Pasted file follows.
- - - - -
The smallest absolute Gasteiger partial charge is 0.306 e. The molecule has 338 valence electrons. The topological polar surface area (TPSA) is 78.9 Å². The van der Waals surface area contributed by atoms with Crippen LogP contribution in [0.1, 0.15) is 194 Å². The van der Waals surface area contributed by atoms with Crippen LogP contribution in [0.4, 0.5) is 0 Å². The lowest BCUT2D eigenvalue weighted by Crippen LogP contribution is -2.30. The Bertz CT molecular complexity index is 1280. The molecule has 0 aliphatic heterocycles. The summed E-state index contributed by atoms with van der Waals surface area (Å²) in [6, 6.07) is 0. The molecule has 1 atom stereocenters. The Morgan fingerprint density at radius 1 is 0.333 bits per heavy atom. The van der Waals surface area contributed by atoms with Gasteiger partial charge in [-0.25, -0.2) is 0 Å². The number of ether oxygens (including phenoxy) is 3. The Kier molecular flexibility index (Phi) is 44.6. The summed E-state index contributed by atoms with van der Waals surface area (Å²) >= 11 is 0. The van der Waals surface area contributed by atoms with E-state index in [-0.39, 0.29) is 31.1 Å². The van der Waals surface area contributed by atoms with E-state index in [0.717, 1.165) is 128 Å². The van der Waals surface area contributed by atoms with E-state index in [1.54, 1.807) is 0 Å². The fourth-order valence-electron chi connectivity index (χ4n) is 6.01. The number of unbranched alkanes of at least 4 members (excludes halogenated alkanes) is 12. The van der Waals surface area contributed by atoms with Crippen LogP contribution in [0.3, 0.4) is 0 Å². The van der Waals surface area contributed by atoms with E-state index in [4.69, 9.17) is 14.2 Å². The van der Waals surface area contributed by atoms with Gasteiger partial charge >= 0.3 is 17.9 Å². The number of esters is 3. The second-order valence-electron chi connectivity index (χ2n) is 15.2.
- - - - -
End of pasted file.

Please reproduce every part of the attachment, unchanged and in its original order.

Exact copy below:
The smallest absolute Gasteiger partial charge is 0.306 e. The molecule has 338 valence electrons. The topological polar surface area (TPSA) is 78.9 Å². The van der Waals surface area contributed by atoms with Crippen LogP contribution in [0.1, 0.15) is 194 Å². The van der Waals surface area contributed by atoms with Crippen LogP contribution in [0.4, 0.5) is 0 Å². The lowest BCUT2D eigenvalue weighted by Crippen LogP contribution is -2.30. The Bertz CT molecular complexity index is 1280. The molecule has 0 aliphatic heterocycles. The summed E-state index contributed by atoms with van der Waals surface area (Å²) in [6, 6.07) is 0. The molecule has 1 atom stereocenters. The Morgan fingerprint density at radius 1 is 0.333 bits per heavy atom. The van der Waals surface area contributed by atoms with Gasteiger partial charge in [-0.25, -0.2) is 0 Å². The number of ether oxygens (including phenoxy) is 3. The Kier molecular flexibility index (Phi) is 44.6. The summed E-state index contributed by atoms with van der Waals surface area (Å²) >= 11 is 0. The van der Waals surface area contributed by atoms with E-state index in [-0.39, 0.29) is 31.1 Å². The van der Waals surface area contributed by atoms with E-state index in [0.717, 1.165) is 128 Å². The van der Waals surface area contributed by atoms with E-state index in [1.54, 1.807) is 0 Å². The fourth-order valence-electron chi connectivity index (χ4n) is 6.01. The number of unbranched alkanes of at least 4 members (excludes halogenated alkanes) is 12. The van der Waals surface area contributed by atoms with Crippen LogP contribution in [0.3, 0.4) is 0 Å². The van der Waals surface area contributed by atoms with E-state index in [4.69, 9.17) is 14.2 Å². The van der Waals surface area contributed by atoms with Gasteiger partial charge >= 0.3 is 17.9 Å². The number of esters is 3. The second-order valence-electron chi connectivity index (χ2n) is 15.2.